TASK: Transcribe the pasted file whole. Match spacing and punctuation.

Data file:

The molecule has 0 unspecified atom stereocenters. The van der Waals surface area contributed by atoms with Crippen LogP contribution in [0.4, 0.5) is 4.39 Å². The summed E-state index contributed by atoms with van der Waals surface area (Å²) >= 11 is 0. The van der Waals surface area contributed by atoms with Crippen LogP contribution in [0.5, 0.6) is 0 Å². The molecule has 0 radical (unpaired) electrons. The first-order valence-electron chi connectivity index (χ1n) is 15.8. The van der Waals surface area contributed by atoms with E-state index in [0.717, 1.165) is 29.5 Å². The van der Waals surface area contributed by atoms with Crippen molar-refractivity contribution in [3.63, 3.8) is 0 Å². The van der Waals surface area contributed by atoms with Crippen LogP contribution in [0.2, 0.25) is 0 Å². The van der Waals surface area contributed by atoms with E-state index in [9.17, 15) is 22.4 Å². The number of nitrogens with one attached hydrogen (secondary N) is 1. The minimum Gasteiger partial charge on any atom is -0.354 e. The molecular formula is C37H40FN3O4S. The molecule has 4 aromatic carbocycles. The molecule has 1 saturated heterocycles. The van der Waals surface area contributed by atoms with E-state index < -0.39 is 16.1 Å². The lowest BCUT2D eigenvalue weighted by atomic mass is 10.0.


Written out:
The molecule has 0 unspecified atom stereocenters. The van der Waals surface area contributed by atoms with Crippen LogP contribution in [0.4, 0.5) is 4.39 Å². The summed E-state index contributed by atoms with van der Waals surface area (Å²) >= 11 is 0. The van der Waals surface area contributed by atoms with Crippen LogP contribution in [0.5, 0.6) is 0 Å². The molecule has 0 radical (unpaired) electrons. The first-order valence-electron chi connectivity index (χ1n) is 15.8. The van der Waals surface area contributed by atoms with E-state index in [0.717, 1.165) is 29.5 Å². The van der Waals surface area contributed by atoms with Crippen molar-refractivity contribution in [3.63, 3.8) is 0 Å². The van der Waals surface area contributed by atoms with Crippen LogP contribution in [0.2, 0.25) is 0 Å². The van der Waals surface area contributed by atoms with E-state index in [9.17, 15) is 22.4 Å². The number of nitrogens with one attached hydrogen (secondary N) is 1. The minimum Gasteiger partial charge on any atom is -0.354 e. The molecular formula is C37H40FN3O4S. The molecule has 4 aromatic carbocycles. The molecule has 1 saturated heterocycles. The van der Waals surface area contributed by atoms with E-state index < -0.39 is 16.1 Å². The lowest BCUT2D eigenvalue weighted by atomic mass is 10.0.